Digital radio requires high data rate

The digital radio DAB+ (Digital Audio Broadcast) must be assigned the capacity to broadcast with a high data rate, otherwise there is a risk for an inferior audio quality. This is one of the conclusions from research collaboration between Luleå University of Technology and Swedish Radio. The results are published in the latest issue of “Journal of the Audio Engineering Society”.

Jan Berg, assistant professor at the university

- We have indications showing that close to 300 kilobit per second would be needed to get what is referred to as a perceptually transparent system where no quality degradations can be noticed, says Jan Berg, associate professor at Luleå University of Technology, who has been responsible for the research project.

The digital solution DAB+, the forthcoming system for digital radio, is comparable to an ordinary FM-system down to 160 kilobit/second. Below that rate, the quality is significantly degraded. In the project that has been going on for two years, with 5 people involved, several tests have been made with experienced listeners as participants. These have assessed the audio quality according to international recommendations. The tests show that data rates close to what is maximally available in DAB+ should be used.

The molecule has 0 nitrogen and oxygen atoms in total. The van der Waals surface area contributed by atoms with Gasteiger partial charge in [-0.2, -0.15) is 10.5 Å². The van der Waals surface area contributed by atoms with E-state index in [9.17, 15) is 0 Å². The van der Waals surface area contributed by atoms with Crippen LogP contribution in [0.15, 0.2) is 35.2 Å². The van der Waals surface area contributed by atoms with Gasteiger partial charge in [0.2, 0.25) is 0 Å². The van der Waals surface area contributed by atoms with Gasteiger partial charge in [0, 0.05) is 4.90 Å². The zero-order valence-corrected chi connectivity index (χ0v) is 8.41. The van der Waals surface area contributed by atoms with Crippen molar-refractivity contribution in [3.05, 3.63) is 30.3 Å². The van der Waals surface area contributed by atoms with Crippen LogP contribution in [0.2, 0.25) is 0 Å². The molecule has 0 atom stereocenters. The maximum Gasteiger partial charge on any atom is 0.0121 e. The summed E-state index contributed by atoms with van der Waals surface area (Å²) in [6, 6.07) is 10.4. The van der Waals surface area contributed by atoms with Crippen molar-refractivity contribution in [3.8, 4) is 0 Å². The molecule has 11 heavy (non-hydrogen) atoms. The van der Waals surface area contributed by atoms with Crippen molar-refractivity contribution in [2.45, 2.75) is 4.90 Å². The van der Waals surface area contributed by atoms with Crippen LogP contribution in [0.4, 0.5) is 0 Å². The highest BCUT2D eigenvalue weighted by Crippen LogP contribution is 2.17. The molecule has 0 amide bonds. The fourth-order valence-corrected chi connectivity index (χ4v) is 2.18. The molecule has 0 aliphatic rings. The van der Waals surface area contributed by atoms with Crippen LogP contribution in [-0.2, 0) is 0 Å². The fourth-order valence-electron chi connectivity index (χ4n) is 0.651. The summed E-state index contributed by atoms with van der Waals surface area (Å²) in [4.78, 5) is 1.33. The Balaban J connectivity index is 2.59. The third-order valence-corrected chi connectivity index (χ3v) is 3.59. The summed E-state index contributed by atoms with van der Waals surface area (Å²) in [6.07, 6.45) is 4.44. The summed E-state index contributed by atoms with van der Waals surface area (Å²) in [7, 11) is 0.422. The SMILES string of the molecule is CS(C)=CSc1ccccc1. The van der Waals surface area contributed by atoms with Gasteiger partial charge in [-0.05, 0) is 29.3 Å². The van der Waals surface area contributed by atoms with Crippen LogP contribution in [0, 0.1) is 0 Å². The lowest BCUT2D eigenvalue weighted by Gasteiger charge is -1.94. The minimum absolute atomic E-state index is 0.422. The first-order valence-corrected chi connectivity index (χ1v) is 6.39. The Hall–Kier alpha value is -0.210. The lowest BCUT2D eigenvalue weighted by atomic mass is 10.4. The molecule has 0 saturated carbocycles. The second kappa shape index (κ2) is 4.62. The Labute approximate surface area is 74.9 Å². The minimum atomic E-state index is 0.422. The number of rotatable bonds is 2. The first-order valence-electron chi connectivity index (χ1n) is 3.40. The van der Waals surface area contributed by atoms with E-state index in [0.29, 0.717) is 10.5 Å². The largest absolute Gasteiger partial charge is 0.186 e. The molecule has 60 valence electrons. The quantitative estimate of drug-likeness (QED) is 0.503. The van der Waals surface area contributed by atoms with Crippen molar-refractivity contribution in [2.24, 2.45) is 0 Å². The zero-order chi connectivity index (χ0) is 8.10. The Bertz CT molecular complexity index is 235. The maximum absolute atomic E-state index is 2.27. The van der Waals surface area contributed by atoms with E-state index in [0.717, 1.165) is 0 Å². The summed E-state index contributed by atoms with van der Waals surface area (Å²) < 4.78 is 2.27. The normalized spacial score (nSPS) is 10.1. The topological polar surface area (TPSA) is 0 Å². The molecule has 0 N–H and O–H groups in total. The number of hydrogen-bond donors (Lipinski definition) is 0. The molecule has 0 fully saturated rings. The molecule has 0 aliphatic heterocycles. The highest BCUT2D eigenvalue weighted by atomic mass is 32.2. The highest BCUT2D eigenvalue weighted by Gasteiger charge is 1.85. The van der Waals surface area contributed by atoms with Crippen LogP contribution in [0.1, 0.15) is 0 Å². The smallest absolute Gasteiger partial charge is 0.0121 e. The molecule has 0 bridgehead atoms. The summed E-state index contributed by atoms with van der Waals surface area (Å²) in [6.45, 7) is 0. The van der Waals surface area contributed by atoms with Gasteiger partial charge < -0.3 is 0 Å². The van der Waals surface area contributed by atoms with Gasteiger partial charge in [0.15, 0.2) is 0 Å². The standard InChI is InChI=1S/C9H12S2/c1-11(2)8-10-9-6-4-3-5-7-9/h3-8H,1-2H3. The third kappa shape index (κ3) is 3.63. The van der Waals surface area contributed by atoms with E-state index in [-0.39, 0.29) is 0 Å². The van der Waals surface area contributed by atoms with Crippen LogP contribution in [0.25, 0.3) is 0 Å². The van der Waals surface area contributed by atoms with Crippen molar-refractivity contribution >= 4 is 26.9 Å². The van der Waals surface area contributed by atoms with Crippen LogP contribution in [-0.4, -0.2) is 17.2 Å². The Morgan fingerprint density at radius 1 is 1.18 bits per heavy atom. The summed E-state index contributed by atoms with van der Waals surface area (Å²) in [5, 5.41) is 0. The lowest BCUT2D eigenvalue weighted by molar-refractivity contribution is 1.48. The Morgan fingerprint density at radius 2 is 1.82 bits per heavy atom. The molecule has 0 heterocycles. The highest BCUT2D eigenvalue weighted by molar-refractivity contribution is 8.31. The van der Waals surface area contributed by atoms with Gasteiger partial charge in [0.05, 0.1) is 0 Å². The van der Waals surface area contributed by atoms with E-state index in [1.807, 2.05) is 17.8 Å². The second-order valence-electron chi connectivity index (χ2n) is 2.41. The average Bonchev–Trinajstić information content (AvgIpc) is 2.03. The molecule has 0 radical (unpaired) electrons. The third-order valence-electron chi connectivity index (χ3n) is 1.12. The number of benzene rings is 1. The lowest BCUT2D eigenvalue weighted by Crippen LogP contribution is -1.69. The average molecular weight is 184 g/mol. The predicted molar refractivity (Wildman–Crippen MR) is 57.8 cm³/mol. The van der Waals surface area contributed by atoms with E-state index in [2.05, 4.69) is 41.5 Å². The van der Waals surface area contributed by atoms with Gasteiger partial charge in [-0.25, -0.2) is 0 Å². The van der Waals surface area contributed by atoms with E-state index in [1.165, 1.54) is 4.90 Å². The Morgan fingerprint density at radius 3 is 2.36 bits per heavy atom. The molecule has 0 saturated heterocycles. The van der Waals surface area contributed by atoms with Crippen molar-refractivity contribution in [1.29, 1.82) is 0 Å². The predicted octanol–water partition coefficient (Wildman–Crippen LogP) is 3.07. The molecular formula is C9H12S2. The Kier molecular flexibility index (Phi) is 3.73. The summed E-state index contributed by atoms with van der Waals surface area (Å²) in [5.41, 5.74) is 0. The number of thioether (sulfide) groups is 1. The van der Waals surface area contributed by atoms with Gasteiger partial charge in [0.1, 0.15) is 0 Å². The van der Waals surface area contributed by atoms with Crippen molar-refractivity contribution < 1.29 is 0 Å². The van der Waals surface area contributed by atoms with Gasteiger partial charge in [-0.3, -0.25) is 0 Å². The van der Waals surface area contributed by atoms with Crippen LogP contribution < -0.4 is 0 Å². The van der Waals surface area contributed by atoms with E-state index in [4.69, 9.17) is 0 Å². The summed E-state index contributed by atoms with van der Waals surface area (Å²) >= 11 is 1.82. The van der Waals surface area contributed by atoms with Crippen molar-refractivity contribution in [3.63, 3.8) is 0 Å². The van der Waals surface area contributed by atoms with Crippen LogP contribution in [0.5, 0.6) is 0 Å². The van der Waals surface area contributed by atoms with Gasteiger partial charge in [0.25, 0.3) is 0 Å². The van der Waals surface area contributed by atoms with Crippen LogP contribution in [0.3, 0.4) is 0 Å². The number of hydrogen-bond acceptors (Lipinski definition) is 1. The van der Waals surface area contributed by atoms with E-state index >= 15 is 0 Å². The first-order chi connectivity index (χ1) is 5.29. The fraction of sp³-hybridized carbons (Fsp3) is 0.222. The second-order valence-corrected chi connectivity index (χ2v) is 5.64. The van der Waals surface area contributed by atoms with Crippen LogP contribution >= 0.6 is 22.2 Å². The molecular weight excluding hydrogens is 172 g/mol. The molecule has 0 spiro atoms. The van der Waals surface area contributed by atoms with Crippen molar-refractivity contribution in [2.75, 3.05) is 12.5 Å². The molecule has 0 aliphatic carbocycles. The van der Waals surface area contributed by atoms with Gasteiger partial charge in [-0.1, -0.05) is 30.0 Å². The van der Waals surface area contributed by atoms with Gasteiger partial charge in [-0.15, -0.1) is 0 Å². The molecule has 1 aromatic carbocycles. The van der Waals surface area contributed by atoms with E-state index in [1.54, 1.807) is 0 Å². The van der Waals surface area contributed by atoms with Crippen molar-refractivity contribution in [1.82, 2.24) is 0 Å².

- If you aim to compete with a high-quality FM system, you should run DAB+ at its maximum of 192 kilobit/second in order to maintain the quality for sounds that are typical and frequently occurring in broadcasting, says Jan Berg.

The paper identifies two conflicting targets: the high data rate required to achieve good sounding digital radio, and the demand for capacity to make room for more radio channels, both within the same bandwidth. 

- Therefore this study is important for those who will decide on the allocation of the data rate, says Lars Jonsson, technology strategist at Swedish Radio, one of the participants in the project.

In the published paper, it is also established that there are several services offering audio that is coded with higher data rates and that this puts pressure on the audio quality of the digital radio not to be inferior.

Page Editor and Contact: Leif Nyberg

Published: 13 November 2013

Updated: 18 November 2013

Luleå University of Technology